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National Conference of Legacy Clubs of Australia, Melbourne, Friday, 2 October 1998: address on the occasion of the opening.



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ADDRESS BY SIR WILLIAM DEANE

GOVERNOR-GENERAL OF THE COMMONWEALTH OF AUSTRALIA

ON THE OCCASION OF THE OPENING OF THE

NATIONAL CONFERENCE OF LEGACY CLUBS OF AUSTRALIA

MELBOURNE

FRIDAY, 2 OCTOBER 1998

Let me commence by saying how much Helen and I welcome the opportunity of being with you today for the Official Opening of the 1998 National Conference of Legacy Clubs of Australia. For one thing, it enables us both to personally offer our warmest congratulations as you celebrate Legacy’s 75th Anniversary. Perhaps more important, it enables me, as Governor-General and on behalf of all Australians, to pay public tribute to the sheer goodness of this uniquely Australian voluntary ex-service organisation in this very special Anniversary year.

For three-quarters of a century Legatees have been caring for the widows and the dependant children of Australian servicemen and women who have been killed on active service, of veterans who have subsequently died, and of defence force personnel who have been killed during training exercises or on hazardous service. Thus, to cite one of the more recent examples, you are assisting the surviving families of some of the servicemen who were tragically killed in the Black Hawk helicopter training accident near Townsville in June of 1996. I have, in the period since the crash, endeavoured to maintain personal contact with those families. I can personally assure you of the importance not only of any assistance actively given but of the knowledge that assistance will be available if and when it is needed.

I mention that because it demonstrates not only that the needs of service families in crisis remain as they always have, but also that the readiness of Legatees to respond to those needs continues undimmed across the years. The legacy of care and friendship for surviving family members, bequeathed by those who served in the First World War, has been nobly taken up by the generations of service people who have followed them ... men and women who served overseas with the armed forces during the Second World War, those who fought in Korea and Vietnam, those who have served with our country’s peaceĀ­ keeping forces in many of the world’s trouble spots. And let me not forget the many Junior Legatees, who were themselves assisted as children, who now are returning by way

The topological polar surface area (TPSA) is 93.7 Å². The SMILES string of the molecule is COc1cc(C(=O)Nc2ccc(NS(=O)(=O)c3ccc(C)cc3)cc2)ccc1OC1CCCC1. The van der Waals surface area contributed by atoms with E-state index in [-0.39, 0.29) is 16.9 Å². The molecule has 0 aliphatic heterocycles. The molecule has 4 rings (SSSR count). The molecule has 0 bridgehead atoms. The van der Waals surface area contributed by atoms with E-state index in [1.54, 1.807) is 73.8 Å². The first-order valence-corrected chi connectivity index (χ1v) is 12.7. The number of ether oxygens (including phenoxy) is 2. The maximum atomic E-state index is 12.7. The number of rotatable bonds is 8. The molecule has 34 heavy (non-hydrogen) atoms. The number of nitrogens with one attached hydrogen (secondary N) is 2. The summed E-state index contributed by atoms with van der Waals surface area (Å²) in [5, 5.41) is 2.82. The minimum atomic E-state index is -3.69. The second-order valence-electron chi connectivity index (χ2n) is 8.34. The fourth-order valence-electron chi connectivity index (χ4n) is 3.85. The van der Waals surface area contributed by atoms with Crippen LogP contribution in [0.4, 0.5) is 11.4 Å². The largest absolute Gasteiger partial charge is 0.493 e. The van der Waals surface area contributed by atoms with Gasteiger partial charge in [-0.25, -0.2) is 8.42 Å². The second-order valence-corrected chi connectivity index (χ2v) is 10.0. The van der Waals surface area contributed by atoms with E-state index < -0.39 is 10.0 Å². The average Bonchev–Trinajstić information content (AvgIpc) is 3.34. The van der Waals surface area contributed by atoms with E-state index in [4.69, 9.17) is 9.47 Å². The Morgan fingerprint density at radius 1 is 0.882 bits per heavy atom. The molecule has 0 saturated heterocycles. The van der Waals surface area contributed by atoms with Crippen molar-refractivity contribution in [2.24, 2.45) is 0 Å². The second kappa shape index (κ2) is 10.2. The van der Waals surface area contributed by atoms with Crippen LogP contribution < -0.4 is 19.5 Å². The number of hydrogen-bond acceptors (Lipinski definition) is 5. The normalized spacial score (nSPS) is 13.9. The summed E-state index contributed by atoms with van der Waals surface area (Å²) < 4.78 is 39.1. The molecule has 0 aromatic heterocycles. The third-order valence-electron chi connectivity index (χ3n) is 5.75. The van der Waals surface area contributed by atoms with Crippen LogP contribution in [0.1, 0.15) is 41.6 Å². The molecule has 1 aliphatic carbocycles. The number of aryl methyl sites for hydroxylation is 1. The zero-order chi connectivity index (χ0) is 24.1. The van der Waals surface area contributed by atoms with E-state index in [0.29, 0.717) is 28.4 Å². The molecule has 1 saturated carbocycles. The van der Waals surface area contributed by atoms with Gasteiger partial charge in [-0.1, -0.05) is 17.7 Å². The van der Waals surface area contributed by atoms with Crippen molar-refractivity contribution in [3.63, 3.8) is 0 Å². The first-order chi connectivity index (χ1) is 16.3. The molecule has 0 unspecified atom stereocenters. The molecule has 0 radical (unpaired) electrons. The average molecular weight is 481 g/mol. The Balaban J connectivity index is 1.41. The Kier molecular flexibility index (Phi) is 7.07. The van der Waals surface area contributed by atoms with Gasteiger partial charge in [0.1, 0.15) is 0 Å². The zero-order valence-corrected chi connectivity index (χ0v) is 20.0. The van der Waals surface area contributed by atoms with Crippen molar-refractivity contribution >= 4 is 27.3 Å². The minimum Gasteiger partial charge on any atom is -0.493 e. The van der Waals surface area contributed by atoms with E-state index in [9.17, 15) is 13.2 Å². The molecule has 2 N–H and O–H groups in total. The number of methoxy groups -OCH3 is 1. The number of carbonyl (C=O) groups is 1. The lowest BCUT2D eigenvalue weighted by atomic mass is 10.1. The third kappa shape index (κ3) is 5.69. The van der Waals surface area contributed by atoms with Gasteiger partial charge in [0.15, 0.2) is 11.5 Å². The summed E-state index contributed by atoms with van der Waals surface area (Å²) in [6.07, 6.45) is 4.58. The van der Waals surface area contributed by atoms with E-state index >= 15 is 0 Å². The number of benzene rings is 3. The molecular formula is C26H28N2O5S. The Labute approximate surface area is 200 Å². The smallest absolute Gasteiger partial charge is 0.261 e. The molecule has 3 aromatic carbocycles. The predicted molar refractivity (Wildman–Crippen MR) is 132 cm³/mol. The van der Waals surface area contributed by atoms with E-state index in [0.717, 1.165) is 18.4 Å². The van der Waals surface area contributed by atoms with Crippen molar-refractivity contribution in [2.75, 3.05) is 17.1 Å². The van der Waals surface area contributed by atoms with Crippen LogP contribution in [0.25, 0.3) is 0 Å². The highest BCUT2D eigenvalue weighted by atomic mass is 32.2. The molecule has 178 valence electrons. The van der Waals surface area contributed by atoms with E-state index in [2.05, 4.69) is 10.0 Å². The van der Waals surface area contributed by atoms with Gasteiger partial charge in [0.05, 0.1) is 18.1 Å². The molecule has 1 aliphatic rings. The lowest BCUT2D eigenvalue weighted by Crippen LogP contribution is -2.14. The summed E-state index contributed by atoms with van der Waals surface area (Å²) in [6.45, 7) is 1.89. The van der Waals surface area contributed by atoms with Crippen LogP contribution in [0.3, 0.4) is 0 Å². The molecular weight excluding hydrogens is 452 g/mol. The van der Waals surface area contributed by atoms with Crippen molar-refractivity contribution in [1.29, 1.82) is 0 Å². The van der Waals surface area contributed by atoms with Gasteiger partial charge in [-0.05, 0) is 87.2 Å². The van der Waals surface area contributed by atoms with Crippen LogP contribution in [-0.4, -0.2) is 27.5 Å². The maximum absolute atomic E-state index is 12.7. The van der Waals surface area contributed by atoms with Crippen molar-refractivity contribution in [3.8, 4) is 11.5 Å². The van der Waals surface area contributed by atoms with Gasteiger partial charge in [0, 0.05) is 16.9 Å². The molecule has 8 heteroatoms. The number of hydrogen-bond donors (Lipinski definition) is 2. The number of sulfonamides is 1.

of service and membership, something of their own inheritance of care and commitment.

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As I think you all know, there is a certain amount of friendly rivalry between Melbourne and Hobart as to which Club can claim paternity of the Legacy movement. I do not intend to enter the dispute. What is beyond dispute, however, is that 1923 was the year of birth. It was in that year that Major General Gellibrand began the Remembrance Club in Hobart, mainly to provide mutual support between soldiers who had returned from the First World War. General Gellibrand suggested to Captain, later to become Lieutenant General Stanley Savige, that he start a similar club in Melbourne - which he did, in that same year of 1923. General Savige called his club Legacy and, with the formation of other Clubs, Legacy spread. The Hobart Club adopted the name when it joined Legacy in

1940.

I mentioned that the original purpose of the Hobart and Melbourne Clubs was to provide mutual support among returning servicemen. It is difficult in this, the 80th Anniversary year of the 1918 Armistice, to appreciate how difficult it was for those who had survived the horrors of the Great War to return to a normal life and normal living.

Some missed the bonds of shared training, shared service, shared danger and shared loyalty under arms. Some felt that their sacrifices, their suffering, their losses and their disabilities were not always understood or adequately acknowledged. Wounded minds and bodies had to be healed. For many the return to peacetime work or study was extraordinarily difficult. The Returned and Services League of Australia, as it is now known, had emerged as a powerful advocate and champion of the particular needs of returned servicemen, and as a national voice dedicated to upholding their values and preserving and honouring the memory of the sacrifices and achievements of our servicemen and women in our nation’s cause.